Best Practices for Mastering Surface Modeling

By Anthony Johnson

Best practice in surface modeling is very different from solid modeling. Surfacing goals are mostly intermediate goals, the result being a solid model. Surface modeling requires flexibility and inventiveness to ensure the shape is aesthetically pleasing and meets functional requirements.

In our new e-book, we outline how to create surface geometry using CAD software and improve workflows for your surfacing projects. 

To create better surface geometry using computer-aided design (CAD) software, you have to change you approach and improve your workflows. Our new eBook, Five Best Practices for Mastering Surface Modeling, outlines surfacing modeling best practices that can be put into practice for your projects, regardless of the CAD solution you use.

The right approach can significantly change depending on the situation and your goals. Surfacing work is often less defined than most solid modeling. However, if other people are going to work with your finished data, and the skill level of those users is not necessarily clear, it’s best to approach tasks with the simplest methods and even provide some comments on your thoughts and reasoning within the CAD data itself. 

What’s inside?

In the eBook, you’ll find five valuable best practices for creating surface geometry with CAD software.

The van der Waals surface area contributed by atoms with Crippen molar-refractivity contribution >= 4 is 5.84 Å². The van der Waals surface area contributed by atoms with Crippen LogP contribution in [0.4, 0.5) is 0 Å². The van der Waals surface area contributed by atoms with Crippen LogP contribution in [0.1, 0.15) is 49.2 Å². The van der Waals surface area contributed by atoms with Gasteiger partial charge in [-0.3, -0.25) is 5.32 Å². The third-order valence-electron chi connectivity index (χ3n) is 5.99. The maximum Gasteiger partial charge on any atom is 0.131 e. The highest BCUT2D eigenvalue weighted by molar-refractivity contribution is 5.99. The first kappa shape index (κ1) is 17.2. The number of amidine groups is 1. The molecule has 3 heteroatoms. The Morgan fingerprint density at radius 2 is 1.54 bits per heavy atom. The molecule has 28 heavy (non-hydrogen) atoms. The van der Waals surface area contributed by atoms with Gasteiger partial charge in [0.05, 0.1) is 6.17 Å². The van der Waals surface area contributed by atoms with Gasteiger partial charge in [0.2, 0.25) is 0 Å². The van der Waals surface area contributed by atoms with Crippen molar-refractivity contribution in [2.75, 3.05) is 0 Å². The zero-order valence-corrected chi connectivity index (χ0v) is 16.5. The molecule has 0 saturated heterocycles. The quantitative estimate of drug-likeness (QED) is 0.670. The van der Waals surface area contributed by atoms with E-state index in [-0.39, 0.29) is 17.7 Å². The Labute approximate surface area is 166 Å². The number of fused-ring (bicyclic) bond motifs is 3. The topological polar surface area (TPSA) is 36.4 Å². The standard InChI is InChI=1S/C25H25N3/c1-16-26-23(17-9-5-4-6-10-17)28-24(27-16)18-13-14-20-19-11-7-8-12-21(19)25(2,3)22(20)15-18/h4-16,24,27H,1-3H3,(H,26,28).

We’ll review tips for improving the workflow of a general surfacing project, including how to perform the following operations:

    • Defining the various areas of a model
    • Deciding the function of each area of a model
    • Determining which feature type to use for each functional area
    • Evaluating techniques for examining geometry

Read the eBook for free.

Solid Edge & Surfacing

Solid Edge handles any scenario you could imagine finding in your surfacing projects with powerful, stable features and functionality.

With Solid Edge, you can perform surfacing operations in ordered or synchronous mode, but complex interpolated shapes should be handled in ordered mode. One of the unique capabilities of Solid Edge is to use synchronous mode for sketches and ordered mode for actual features. This enables live editing, by which the surface changes as you drag even spline sketches.

Solid Edge retains all the power of synchronous mode when working with prismatic surfaces. You can also use synchronous tools to move or position solid or surface bodies within a model.

Download the eBook, or try surfacing and other amazing capabilities in Solid Edge, for free.

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This article first appeared on the Siemens Digital Industries Software blog at